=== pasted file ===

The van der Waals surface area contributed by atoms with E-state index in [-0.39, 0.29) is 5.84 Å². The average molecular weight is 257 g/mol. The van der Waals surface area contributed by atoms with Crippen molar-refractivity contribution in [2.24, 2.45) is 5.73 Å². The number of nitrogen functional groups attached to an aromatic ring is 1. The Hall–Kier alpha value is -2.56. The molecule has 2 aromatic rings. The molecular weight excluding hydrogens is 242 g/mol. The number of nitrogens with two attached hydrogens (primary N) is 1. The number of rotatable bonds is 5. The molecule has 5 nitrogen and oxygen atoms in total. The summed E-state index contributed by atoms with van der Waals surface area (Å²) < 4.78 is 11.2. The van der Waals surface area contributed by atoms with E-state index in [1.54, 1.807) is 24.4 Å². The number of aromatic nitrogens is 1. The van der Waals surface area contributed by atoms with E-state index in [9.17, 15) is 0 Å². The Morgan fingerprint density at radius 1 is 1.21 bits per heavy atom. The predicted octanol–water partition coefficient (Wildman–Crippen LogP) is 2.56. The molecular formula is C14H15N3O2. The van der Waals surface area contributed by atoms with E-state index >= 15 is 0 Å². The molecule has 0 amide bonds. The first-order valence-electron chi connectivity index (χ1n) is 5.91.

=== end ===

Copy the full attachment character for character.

The van der Waals surface area contributed by atoms with E-state index in [-0.39, 0.29) is 5.84 Å². The average molecular weight is 257 g/mol. The van der Waals surface area contributed by atoms with Crippen molar-refractivity contribution in [2.24, 2.45) is 5.73 Å². The number of nitrogen functional groups attached to an aromatic ring is 1. The Hall–Kier alpha value is -2.56. The molecule has 2 aromatic rings. The molecular weight excluding hydrogens is 242 g/mol. The number of nitrogens with two attached hydrogens (primary N) is 1. The number of rotatable bonds is 5. The molecule has 5 nitrogen and oxygen atoms in total. The summed E-state index contributed by atoms with van der Waals surface area (Å²) < 4.78 is 11.2. The van der Waals surface area contributed by atoms with E-state index in [1.54, 1.807) is 24.4 Å². The number of aromatic nitrogens is 1. The van der Waals surface area contributed by atoms with E-state index in [9.17, 15) is 0 Å². The Morgan fingerprint density at radius 1 is 1.21 bits per heavy atom. The predicted octanol–water partition coefficient (Wildman–Crippen LogP) is 2.56. The molecular formula is C14H15N3O2. The van der Waals surface area contributed by atoms with E-state index >= 15 is 0 Å². The molecule has 0 amide bonds. The first-order valence-electron chi connectivity index (χ1n) is 5.91.